1. In its last stage the conflict revealed, as is known, the complete military impotence of the present Chinese government.
This in itself clearly demonstrates that there has not been a victorious bourgeois revolution in China, as Louzon, Urbahns, and others think, for a victorious revolution would have consolidated the army and the state. In China there was a victorious counterrevolution, directed against the overwhelming majority of the nation and therefore incapable of creating an army.
2. At the same time it strikingly demonstrates the inconsistency of the Menshevikpolicy of Stalin-Martynov, based since the beginning of 1924 on the assumption that the"national" Chinese bourgeoisie is capable of leading the revolution. In reality the bourgeoisie, with political support from the Comintern and material aid from the imperialists, was capable only of smashing the revolution and thereby reducing the Chinese state to complete impotence.
3. The Sino-Soviet conflict, in its military stage, revealed the enormous superiority of the [Russian] proletarian revolution, although weakened by the erroneous policy of the leadership in the last years, over the [Chinese] bourgeois counterrevolution which had at its disposal substantial diplomatic and material support from imperialism.
4. The victory of the October revolution over the April Counterrevolution (the coup by Chiang Kai-shek in April 1927) can in no sense be considered a victory for Stalin's policy. On the Contrary, that policy has suffered a series of heavy defeats. The seizure of the railroad was Chiang Kai-shek's payment for the services rendered by Stalin. Stalin's subsequent wager on Feng Yu-hsiang was equally inconsistent. The Opposition warned against the adventurist anti-Chiang Kai-shek bloc with Feng Yuhsiang after April 1, 927 as energetically as it had protested against Stalin's bloc with Chiang Kai-shek.
5. The unprincipled wager on the Kellogg Pact also resulted in a heavy loss. The Soviet government's adherence to the pact of American imperialism was a capitulation of the Soviet government as shameful as it was useless. By signing the pact, the so called instrument of peace, Stalin openly assisted the American government in deceiving the working masses of America and Europe. What was the purpose of adherence to the pact Obviously to gain the goodwill of the United States and thereby hasten diplomatic recognition. As should have been expected this end was not achieved, for the American government had no reason to pay for what it got for nothing. New York, basing itself on the Kellogg Pact, took the first opportunity to play the role of China's protector against the Soviet republic. Moscow was obliged to reply with a sharp rebuke. That was correct and inevitable. But this necessary demonstration against the American government's attempt to intervene disclosed Stalin's criminal light-mindedness in joining the Kellogg Pact.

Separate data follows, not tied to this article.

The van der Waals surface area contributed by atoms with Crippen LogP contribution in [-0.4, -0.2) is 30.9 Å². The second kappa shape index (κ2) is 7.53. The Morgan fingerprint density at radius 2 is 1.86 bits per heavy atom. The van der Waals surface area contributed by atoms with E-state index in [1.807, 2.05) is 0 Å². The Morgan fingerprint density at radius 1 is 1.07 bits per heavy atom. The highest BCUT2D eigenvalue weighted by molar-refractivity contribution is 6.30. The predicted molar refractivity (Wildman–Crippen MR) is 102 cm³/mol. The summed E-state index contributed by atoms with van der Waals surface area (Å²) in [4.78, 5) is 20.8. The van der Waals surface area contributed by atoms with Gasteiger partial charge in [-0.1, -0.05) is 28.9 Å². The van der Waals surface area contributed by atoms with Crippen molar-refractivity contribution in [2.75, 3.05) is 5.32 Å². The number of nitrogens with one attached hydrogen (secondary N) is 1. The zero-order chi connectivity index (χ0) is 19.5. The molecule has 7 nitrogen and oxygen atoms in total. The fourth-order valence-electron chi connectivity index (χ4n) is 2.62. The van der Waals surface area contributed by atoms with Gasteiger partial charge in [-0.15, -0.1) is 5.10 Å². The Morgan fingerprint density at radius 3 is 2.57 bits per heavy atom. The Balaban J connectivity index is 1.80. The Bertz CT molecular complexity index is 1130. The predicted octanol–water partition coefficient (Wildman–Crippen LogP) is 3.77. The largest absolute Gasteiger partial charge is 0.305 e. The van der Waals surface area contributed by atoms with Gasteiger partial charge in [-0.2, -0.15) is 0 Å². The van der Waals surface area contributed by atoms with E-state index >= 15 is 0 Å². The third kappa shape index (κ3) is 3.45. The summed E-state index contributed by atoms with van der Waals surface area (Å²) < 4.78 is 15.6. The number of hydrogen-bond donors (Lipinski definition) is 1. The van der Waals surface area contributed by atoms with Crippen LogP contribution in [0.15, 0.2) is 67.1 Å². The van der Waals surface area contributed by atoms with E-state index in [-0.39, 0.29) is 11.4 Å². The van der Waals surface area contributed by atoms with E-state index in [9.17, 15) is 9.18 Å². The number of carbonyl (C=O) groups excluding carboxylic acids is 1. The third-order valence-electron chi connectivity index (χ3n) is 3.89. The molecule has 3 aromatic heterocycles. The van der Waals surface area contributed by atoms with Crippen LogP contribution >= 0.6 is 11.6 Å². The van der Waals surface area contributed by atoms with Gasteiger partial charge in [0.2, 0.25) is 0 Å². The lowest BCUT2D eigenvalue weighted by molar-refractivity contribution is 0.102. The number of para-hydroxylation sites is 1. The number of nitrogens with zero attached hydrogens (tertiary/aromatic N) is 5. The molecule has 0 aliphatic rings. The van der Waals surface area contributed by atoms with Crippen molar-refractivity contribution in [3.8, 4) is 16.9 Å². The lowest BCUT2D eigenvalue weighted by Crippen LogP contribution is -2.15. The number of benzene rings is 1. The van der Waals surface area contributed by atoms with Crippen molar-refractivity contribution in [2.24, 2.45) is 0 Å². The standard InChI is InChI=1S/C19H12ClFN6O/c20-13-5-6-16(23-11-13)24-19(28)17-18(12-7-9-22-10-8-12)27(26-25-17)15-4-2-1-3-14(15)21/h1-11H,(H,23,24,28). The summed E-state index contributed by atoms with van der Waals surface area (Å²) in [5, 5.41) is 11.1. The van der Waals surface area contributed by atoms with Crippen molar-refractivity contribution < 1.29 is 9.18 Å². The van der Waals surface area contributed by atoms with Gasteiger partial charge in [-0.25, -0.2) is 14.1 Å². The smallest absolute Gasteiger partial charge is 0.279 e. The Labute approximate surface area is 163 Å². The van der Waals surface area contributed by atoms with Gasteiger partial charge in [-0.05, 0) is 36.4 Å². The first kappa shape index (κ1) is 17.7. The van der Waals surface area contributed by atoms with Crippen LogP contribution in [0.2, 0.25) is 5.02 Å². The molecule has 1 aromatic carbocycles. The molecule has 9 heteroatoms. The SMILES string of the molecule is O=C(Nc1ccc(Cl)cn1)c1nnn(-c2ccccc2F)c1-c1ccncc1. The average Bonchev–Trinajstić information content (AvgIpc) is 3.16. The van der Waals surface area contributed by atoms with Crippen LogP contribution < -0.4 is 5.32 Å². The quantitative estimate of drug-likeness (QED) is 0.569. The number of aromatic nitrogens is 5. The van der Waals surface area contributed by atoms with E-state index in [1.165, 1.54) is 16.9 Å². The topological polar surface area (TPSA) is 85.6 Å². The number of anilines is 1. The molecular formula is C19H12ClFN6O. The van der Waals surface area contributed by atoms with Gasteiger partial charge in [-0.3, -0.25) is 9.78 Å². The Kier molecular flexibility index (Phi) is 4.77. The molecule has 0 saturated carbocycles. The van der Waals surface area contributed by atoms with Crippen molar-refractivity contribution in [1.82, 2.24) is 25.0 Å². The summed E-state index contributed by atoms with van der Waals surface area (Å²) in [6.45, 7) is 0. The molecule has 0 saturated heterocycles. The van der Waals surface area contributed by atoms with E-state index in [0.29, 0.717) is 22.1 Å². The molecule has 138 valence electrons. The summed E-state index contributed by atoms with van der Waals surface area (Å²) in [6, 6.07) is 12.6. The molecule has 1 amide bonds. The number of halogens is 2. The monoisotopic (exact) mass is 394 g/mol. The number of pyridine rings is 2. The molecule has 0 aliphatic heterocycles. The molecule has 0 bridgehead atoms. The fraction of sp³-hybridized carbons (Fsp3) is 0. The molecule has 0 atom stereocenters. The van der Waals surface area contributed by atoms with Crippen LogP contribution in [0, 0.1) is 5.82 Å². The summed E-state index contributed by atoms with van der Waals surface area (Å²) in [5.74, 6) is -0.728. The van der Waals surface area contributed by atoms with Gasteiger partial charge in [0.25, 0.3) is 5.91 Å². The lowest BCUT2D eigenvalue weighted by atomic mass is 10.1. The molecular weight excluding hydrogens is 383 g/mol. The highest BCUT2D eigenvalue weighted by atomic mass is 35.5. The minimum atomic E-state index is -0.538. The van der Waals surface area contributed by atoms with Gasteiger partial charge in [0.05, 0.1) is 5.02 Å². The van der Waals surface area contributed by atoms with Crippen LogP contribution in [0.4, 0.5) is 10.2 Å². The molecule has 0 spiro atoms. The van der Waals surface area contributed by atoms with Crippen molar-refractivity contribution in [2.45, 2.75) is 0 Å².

6. There still remains the question of the revolutionary communist detachment under the leadership of Chu Te. Pravda wrote about this on the eve of the transition of the conflict into a military stage. After that, we heard no more about these Chinese workers and peasants whom someone sent into armed battle under the banner of communism. What were the aims of the struggle? What was the role of the party in it? What was the fate of this detachment? And, finally, in whose back room are all these questions decided?
On this last point, no less important than all the rest, a final balance sheet cannot yet be drawn. But everything points to the fact that bureaucratic adventurism in this instance as in the others bears the responsibility for the weakening and exhaustion of the reserves of the Chinese revolution.